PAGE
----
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Top Ten Trademark Tips for Every Business

McAfee & Taft tIPsheet Intellectual Property Newsletter - October 2008

By Jenna Rader Perry
jenna.perry@mcafeetaft.com

Whether your business is a “mom and pop” operation or a Fortune 500 company, it owns valuable trademarks. In fact, your company’s trademarks could be some of its most valuable assets. The “COCA-COLA®” trademark has been valued in excess of $70 billion. Even a service mark stemming from a business at a single location can transform into a very valuable asset. Who hasn’t heard of “BELLAGIO®” in Vegas? Your trademarks are important assets. Here are ten trademark tips to help you make and keep them valuable.

  1. Use your trademarks properly. Are you aware that you can actually dilute the value of your company’s trademarks by improperly using them? If a mark is not federally registered, use the “TM” or “SM” designation with the mark until it achieves registration. Once it’s registered, always use the "®" designation. If you use the mark in a textual sentence, place it in all caps, surround it with quotations, and use the proper designation to the right of it. By doing this, everyone who sees it will know that you claim trademark rights and others should choose a different mark. Also, never use your trademark as a product descriptor. In so doing, you will give an infringer an argument that you have admitted that your mark is descriptive and of limited scope. If the mark has a propensity to be used as a product descriptor, it is a good idea to follow the mark with the generic name of the product. For example, instead of saying, “Our Poppers are spectacular,” say, “Our ‘POPPERS®’ brand cheese bites are spectacular.” To prevent its mark from becoming generic, Kimberly-Clark refers to its products as “KLEENEX® tissues” or even “KLEENEX® brand tissues.” 
  2. Keep your trademark portfolio updated. An increasing number of registrations in the Trademark Office are being cancelled due to inaccurate descriptions of goods/services, inaccurate dates of first use, and other relevant information included in the application, registration and post-registration process. For example, in one recent case, Hachette Filipacchi Presse v. Elle Belle LLC, U.S.P.Q.2d 1090 (TTAB 2007), the Trademark Trial & Appeal Board (TTAB) cancelled a registration based on an inaccurate statement of use that included clothing items for men, women and children when, at the time the applicant filed the statement of use, the mark was only being used on women’s clothing and accessories. Although the registrant attempted to eliminate the erroneous goods at a later date, the TTAB still found fraud against the Trademark Office stating that a subsequent attempt does not remedy the fraud at the time the statement of use was filed. Therefore, before signing any paper in the Trademark Office, be certain that all information is accurate and current. Conduct a thorough investigation to ensure the mark is actively being used on each and every good and service listed in the application or registration and that the first use date is accurate.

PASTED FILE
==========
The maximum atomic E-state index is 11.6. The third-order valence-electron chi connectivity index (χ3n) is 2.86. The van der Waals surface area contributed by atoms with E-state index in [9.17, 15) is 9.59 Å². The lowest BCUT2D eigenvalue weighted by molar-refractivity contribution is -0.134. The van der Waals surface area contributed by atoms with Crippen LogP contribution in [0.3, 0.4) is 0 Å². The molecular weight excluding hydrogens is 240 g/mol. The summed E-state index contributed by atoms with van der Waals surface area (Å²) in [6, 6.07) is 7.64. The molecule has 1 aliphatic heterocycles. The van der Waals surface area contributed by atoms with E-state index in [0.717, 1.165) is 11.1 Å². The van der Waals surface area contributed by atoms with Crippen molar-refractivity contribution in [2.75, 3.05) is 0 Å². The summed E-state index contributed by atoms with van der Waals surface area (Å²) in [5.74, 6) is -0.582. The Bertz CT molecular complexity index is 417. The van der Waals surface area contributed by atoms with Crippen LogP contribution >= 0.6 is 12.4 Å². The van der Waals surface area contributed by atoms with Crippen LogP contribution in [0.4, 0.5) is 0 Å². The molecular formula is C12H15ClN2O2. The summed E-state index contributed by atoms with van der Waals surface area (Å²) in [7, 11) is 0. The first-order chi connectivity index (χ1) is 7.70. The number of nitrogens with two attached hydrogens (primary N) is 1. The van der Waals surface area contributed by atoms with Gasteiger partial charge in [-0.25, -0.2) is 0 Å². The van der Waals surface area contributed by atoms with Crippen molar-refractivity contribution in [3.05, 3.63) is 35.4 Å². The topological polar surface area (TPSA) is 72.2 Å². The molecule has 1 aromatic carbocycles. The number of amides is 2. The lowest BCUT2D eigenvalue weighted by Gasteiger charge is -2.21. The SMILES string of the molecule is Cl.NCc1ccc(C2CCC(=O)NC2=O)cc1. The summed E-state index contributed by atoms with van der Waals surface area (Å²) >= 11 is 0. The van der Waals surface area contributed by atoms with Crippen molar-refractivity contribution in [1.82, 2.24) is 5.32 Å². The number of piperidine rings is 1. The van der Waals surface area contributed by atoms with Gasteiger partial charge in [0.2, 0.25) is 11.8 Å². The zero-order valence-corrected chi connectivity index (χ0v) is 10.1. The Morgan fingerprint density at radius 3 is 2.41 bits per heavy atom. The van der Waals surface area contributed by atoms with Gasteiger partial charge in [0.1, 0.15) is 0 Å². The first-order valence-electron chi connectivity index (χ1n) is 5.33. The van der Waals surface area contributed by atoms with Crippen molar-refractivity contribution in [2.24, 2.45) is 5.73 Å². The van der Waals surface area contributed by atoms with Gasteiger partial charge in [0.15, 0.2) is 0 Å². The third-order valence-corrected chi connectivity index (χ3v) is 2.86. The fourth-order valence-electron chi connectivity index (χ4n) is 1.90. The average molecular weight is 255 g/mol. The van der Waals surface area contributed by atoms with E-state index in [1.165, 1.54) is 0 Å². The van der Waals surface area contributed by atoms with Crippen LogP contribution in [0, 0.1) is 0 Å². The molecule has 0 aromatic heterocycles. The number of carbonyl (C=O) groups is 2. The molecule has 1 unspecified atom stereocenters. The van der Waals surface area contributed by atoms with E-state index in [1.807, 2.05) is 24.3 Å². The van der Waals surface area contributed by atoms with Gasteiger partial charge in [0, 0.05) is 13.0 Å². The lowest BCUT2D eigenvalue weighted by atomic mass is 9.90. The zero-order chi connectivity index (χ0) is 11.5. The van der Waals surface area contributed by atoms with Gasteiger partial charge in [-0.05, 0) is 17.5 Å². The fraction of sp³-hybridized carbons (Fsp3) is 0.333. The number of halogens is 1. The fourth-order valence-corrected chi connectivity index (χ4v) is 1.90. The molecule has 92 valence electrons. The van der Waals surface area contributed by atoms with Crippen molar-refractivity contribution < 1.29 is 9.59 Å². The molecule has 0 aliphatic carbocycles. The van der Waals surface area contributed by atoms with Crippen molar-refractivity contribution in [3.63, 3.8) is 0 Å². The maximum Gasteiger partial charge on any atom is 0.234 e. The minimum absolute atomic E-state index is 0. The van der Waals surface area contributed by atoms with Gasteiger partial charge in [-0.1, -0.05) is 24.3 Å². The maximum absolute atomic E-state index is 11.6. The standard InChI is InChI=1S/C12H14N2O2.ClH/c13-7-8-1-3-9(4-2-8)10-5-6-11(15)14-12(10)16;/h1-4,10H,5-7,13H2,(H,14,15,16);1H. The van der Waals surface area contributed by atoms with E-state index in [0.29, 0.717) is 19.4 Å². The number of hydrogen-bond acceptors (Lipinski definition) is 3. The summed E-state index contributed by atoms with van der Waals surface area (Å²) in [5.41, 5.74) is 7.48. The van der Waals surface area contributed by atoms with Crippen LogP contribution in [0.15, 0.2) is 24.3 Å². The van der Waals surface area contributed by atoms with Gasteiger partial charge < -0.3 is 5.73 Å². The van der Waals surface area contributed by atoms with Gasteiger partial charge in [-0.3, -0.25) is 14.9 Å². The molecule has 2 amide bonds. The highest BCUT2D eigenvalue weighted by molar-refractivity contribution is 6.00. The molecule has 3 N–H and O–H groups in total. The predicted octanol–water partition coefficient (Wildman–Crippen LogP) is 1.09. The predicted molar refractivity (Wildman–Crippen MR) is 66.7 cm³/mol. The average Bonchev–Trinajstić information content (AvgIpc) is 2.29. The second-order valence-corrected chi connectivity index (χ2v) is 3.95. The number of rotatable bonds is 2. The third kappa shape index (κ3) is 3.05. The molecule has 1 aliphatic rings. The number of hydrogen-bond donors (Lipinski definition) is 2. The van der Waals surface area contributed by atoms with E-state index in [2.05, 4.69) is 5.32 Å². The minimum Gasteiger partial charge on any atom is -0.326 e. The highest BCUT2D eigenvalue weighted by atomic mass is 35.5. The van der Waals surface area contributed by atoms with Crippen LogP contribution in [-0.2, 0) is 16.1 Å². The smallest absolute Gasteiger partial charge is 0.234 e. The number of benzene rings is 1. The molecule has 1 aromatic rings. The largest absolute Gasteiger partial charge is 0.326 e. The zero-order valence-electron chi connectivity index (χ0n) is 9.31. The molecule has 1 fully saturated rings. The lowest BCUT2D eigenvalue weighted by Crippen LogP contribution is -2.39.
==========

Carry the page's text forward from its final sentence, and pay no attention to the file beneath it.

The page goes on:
3. Keep records of relevant information relating to your trademarks. If your mark is ever challenged, it will be helpful to have evidence of use and records relating to the first use date for each of the associated goods/services. “First use” has a legal definition. With respect to goods, “first use” means the date when the goods bearing the mark are actually sold or transported in commerce. “First use” with respect to services means the date the mark is used or displayed in the sale or advertising of services and the services are rendered in commerce.
  4. Police your trademarks against infringement. When you have a successful product or service, it is inevitable that others will try to reap the benefit of the associated goodwill that you have developed. For example, competitors may try to imitate your company’s name, the name of the product, or even the colors of packaging and marketing materials. You must do something if you know an infringer is using your mark or a confusingly similar mark. If you allow others to use your mark, over time the mark may lose its ability to indicate origin and become unenforceable. Inaction can also lead to an acquiescence or estoppel defense by the infringing party as well as third parties if rights are ever asserted against your mark in the future. As part of your trademark enforcement program, you should consider having a commercial watch service monitor at least your most valuable trademarks. Using a watch service to monitor others’ federal registrations or general use which may be relevant to your protected marks is relatively inexpensive (typically a few hundred dollars per year).